1. I am so sick of people whining about having to accommodate non-English speakers. “Why should I have to press 1 for English?” That gets me mad. I learned another language and expatriated to a French-speaking region and so I get now how freaking hard it is to do anything, how uncomfortable it feels to speak another language, especially on the phone. The lack of patience some people have infuriates and disturbs me. Some non-native English speakers know more 3 or 4 languages too. I think if we actually taught other languages people might be able to empathize with how difficult it is to learn them.


    1. Oh, Indians! How do they do it? I’m in awe, too. I realized if I want to learn Tamil, I won’t be able to understand a conversation in Tamil unless I learn Hindi, too–probably Telugu, if I really want to follow.

      This humbling effect is so healthy psychologically, in my opinion. If we could feel a little humility as North Americans, I think we could become teachable. If we become teachable, then we could become better.


  2. Living in a language that is not my mother tongue has given me a unique opportunity to empathize with individuals who find themselves in this situation. Oftentimes I find myself unable to express complex thoughts, not because I don’t have them, but because I cannot articulate this in my second language.


    1. Sympathy is a huge reason to learn a language. Thank you! This is one of the reasons I am grateful to my time in other countries. I saw and felt what it was like to experience the challenges you explain.

      Have you noticed a higher level of sympathy now that you’ve lived in a language besides your mother tongue?


      1. Absolutely. It’s hard not to develop sympathy when you’ve lived in a language other than your mother tongue. Until I experienced it myself, I could never have imagined the levels of anxiety and frustration that one can experience simply because you can no longer accomplish everyday tasks as easily. During my first year I had to do everything in person, because unless I was looking at someone I couldn’t understand what they said. My situation is temporary, but it has given me insight into the many challenges you must overcome when you operate outside your native language.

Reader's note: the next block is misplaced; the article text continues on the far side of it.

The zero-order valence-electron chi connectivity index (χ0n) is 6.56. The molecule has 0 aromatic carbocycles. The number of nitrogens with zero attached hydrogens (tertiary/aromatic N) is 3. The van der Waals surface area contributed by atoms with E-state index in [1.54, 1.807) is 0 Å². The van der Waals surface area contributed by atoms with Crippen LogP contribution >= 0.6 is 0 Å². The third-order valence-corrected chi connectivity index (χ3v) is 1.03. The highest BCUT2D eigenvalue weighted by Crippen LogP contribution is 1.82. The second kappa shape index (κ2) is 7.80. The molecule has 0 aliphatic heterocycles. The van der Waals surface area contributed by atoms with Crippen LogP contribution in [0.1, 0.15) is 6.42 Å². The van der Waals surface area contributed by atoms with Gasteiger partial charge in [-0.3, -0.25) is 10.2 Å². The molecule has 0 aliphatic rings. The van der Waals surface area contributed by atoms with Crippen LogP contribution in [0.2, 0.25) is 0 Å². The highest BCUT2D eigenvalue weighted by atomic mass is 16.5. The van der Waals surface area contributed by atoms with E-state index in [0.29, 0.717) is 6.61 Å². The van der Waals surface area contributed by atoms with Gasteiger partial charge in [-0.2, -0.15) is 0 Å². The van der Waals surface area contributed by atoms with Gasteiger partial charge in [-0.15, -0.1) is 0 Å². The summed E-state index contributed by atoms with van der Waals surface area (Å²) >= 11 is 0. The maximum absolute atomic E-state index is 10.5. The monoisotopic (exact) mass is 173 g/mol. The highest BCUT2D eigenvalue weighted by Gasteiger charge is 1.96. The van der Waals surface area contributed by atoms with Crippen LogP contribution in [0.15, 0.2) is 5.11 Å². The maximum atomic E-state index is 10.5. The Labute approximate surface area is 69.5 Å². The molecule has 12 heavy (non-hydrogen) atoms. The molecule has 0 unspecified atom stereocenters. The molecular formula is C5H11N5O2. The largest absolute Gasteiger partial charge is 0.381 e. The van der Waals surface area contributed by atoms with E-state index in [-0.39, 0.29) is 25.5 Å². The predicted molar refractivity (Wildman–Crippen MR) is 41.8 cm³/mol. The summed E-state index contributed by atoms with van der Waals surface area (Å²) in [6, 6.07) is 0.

2. I feel for you! The terror of the telephone is real. I only overcame that issue when I got a girlfriend and had to talk to her on the phone in the evenings 🙂

        The everyday frustrations are real. Trying to get your point across, getting too tired to listen to others and understanding their response–so hard!

        What did you do to overcome your challenges? How has it affected the way that you interact with those who don’t speak your language well?


      3. I think the biggest thing for me was just to keep trying, and not to let myself get too discouraged. Most people are willing to help you if you make an effort. I had a tutor and that helped a lot. I made a lot of mistakes, I still do. Just this weekend, I asked for a pretzel with sesame street instead of sesame seeds. We all got a good laugh out of that. I think keeping your sense of humor is key.
        I think that I have a lot more patience and respect for non-native English speakers, now that I know how difficult it is to live in a second language. I am also more attuned to nonverbal cues than I was before, which makes it easier to communicate overall.


    1. Hi! Thanks for asking. I’m in IT at a global corporation. I work in a very American office, but I have contact with plenty of people all over the world on a daily basis.

      The language tables serve people from all over the company. We have people in research, in IT, in marketing, and others.

      The language tables have a corporate function. Since we’re global, the function is dual. When we learn languages, we can work better and with more sympathy with our global colleagues. In addition, when we work on our languages, we open ourselves up to learning from others and discovering better, more sophisticated solutions to problems.

      Moreover, the language tables serve a personal function. Folks started learning Spanish back in school, and they would like to resurrect it. Others see that Spanish is an important language for our area. Mandarin has the perception of being a handy language of business. Some people just like learning about other cultures through language.

      I’m happy to see that the interest is high, and that the reasons for joining are varied.

      Does that make sense? Is it surprising to you? I’m interested in hearing your point of view.


  3. I think that you’ve made a lot of great points here. I think that the relative lack of foreign languages spoken by people whose mother tongue is English may be part of the reason for the failure to acknowledge that people who struggle with English may be highly skilled in one or more other languages. I get the impression that people who are multilingual may sometimes make certain monolinguals feel ill at ease (albeit perhaps on a subconscious level) about only having one language.